You send what you believe is an innocuous message.
And then you get a reply.
They say something out of the ordinary. Their words somehow alter your reality; you start to see them differently.
Is the last statement they made more flirtatious then what you had initially thought it was? Was something “flirty” about your words — their content or their meaning? Did you subconsciously send a message you never would have thought of sending when you first befriended them?
And then you send a message which you “intend” to be flirtation. Next, you get a response that’s an outright confession of something friends might never say. Lovers might, but not friends.
A Teutonic plate now shifts and the world somehow changes. It’s a lot better than it was just a moment ago.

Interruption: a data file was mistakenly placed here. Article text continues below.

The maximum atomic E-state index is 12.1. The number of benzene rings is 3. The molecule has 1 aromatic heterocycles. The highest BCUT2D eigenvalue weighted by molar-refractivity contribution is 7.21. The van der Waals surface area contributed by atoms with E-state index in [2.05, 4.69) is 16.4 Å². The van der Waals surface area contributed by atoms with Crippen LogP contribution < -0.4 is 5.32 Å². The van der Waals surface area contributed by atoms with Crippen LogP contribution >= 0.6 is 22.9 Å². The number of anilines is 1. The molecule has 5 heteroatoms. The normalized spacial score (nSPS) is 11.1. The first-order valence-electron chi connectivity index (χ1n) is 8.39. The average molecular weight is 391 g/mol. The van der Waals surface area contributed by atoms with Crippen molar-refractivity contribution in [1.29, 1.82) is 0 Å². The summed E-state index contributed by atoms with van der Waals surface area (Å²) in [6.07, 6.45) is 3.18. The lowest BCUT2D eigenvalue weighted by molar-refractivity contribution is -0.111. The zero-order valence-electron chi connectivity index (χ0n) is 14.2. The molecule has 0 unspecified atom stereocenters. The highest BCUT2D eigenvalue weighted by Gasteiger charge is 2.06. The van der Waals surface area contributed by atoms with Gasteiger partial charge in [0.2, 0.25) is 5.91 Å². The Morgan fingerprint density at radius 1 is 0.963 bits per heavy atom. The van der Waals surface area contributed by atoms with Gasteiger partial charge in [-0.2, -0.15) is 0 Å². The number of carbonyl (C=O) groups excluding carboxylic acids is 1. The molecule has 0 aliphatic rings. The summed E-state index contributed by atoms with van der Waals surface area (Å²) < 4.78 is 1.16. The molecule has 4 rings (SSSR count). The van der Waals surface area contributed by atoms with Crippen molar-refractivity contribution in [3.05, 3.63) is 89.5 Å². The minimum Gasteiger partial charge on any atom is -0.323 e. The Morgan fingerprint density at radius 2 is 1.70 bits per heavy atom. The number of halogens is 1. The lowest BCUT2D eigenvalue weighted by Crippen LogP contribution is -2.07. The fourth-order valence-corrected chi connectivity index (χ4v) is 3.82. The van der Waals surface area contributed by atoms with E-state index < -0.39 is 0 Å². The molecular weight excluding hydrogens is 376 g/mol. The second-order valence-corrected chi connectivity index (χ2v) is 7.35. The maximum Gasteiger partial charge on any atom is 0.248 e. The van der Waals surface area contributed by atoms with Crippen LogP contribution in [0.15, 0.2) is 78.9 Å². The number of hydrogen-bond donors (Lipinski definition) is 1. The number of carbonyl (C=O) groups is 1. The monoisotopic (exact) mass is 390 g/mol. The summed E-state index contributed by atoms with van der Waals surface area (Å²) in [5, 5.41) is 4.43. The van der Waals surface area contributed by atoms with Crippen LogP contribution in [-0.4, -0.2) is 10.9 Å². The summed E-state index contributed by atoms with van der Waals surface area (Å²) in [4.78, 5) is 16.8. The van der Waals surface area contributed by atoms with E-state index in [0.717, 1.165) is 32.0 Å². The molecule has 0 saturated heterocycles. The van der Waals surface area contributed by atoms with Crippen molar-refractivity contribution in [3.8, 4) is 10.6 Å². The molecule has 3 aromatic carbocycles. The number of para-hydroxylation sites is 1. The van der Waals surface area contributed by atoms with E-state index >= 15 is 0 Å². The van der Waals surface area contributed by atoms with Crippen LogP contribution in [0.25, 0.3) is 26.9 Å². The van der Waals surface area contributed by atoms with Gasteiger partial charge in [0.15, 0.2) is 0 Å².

And, well there you have it. The beginning of a romance you never knew could grow with that person.
Looking back, you see how the Universe had brought the two of you together. I remember sharing a little story about Carl Jung, the eminent psychologist, with my budding love, and she not only joined in my adoration of the wise man, but told me his spirit guide’s name. “Philomena!”
And that wonderful and gifted person next told me that she had a picture of Jung’s guide on the desk . . .
How could I not love person like that?